DescriptionIntroduction: This study assessed the effectiveness and complications of collagenase injection treatment of Dupuytren’s contracture. We hypothesized that treatment would improve extension deficits and Quick-DASH scores with few severe complications and recovery within a few weeks.
Design: Patients treated with collagenase for Dupuytren’s contracture were prospectively in included in this cohort study. Main and secondary outcome measures were active extension deficits and Quick-DASH scores, respectively. Subsidiary outcomes included achieving a clinically important difference in active extension deficit, complication rates, recovery time and patient satisfaction. Follow-up was at 3 and 12 months. Results: 121 joints (110 patients) were assessed for eligibility. 91 joints (88 patients) were analysed. Active extension deficits improved from 47° (44°-51°) to 8° (5°-12°) for MCP joints and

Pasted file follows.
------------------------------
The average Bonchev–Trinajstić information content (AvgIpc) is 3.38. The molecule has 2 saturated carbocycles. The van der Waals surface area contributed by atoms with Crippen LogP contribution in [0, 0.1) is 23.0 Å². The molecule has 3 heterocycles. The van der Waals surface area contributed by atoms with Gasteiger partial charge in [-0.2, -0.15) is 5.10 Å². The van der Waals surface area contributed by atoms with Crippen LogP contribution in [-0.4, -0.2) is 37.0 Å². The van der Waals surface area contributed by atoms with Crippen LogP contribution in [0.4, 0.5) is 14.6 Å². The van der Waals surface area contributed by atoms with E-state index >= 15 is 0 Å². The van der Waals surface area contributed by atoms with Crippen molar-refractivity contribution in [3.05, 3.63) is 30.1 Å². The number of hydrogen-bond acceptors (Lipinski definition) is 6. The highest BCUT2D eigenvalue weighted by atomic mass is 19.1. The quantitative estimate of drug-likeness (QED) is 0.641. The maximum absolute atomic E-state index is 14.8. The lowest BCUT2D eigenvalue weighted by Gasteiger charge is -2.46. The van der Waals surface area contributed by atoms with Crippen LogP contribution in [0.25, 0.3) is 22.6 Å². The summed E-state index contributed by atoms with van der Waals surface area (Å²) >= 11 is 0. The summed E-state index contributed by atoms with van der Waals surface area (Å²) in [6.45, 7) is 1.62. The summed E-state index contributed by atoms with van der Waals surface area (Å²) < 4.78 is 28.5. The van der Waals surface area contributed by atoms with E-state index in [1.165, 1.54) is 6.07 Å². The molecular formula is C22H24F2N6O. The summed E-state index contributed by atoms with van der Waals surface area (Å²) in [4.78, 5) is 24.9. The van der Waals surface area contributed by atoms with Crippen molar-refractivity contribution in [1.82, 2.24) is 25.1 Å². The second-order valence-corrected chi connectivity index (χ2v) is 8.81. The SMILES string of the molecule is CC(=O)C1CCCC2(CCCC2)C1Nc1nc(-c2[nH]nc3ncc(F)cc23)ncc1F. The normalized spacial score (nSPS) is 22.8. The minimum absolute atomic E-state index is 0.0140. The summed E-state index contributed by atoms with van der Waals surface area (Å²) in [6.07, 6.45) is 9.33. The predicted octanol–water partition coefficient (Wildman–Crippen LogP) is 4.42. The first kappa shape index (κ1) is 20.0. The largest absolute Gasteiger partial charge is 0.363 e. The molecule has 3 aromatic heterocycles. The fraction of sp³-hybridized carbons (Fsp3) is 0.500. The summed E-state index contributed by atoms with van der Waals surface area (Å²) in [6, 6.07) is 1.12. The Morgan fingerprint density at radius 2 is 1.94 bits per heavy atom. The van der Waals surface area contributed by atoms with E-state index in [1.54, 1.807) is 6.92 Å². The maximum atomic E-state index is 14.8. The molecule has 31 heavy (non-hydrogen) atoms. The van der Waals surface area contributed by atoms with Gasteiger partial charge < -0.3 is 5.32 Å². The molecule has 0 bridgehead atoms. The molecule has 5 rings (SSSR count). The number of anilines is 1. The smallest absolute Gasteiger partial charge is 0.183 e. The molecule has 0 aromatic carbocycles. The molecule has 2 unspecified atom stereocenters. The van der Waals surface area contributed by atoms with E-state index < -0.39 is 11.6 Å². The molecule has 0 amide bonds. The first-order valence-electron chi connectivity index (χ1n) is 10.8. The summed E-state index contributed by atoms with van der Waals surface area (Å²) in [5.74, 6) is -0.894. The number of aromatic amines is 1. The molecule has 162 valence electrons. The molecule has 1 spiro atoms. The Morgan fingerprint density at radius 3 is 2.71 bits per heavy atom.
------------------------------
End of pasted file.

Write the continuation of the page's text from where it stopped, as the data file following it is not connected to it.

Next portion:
13 63° (54°-71°) to 35° (26°-44°) for PIP joints immediately after treatment. Significant improvements remained present at 12-months follow-up. Quick-DASH scores improved from 18 (14-21) to 9 (4-13) at 12 months follow-up for MCP joints and from 28 (18-39) to 21 (8-34) for PIP joints. A clinically important difference in active extension deficit was achieved in 81 % of MCP and 36 % of PIP joints. Mild complications were common whereas severe complications were
rare. 90 % recovered within two weeks and 71 % were satisfied.Conclusion: Collagenase injection seems effective for treating Dupuytren’s Contractures, espe
cially in MCP joints. The effect on active extension deficit was immediate and remained present
21 at 12 months follow-up, suggesting some sustainability. Combined with mild complications,
22 brief recovery time and high patient satisfaction, collagenase injections seem viable for treating
23 Dupuytren’s contracture.